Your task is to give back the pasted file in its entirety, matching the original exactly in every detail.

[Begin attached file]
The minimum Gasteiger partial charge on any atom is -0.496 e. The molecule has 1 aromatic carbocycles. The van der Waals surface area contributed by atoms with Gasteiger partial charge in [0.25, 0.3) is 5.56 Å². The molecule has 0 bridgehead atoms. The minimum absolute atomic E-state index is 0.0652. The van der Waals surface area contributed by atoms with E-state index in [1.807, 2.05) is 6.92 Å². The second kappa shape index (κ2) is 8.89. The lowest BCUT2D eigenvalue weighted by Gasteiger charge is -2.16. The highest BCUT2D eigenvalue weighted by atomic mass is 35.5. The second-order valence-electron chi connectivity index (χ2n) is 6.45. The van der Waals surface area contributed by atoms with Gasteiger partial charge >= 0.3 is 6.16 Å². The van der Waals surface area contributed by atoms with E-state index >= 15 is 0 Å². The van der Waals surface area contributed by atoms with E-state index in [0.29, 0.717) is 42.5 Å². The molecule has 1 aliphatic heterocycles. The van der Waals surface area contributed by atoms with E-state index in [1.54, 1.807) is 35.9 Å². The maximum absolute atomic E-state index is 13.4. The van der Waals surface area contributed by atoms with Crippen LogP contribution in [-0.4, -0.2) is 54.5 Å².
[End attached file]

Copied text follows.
The minimum Gasteiger partial charge on any atom is -0.496 e. The molecule has 1 aromatic carbocycles. The van der Waals surface area contributed by atoms with Gasteiger partial charge in [0.25, 0.3) is 5.56 Å². The molecule has 0 bridgehead atoms. The minimum absolute atomic E-state index is 0.0652. The van der Waals surface area contributed by atoms with E-state index in [1.807, 2.05) is 6.92 Å². The second kappa shape index (κ2) is 8.89. The lowest BCUT2D eigenvalue weighted by Gasteiger charge is -2.16. The highest BCUT2D eigenvalue weighted by atomic mass is 35.5. The second-order valence-electron chi connectivity index (χ2n) is 6.45. The van der Waals surface area contributed by atoms with Gasteiger partial charge >= 0.3 is 6.16 Å². The van der Waals surface area contributed by atoms with E-state index >= 15 is 0 Å². The van der Waals surface area contributed by atoms with E-state index in [0.29, 0.717) is 42.5 Å². The molecule has 1 aliphatic heterocycles. The van der Waals surface area contributed by atoms with E-state index in [1.54, 1.807) is 35.9 Å². The maximum absolute atomic E-state index is 13.4. The van der Waals surface area contributed by atoms with Crippen LogP contribution in [-0.4, -0.2) is 54.5 Å².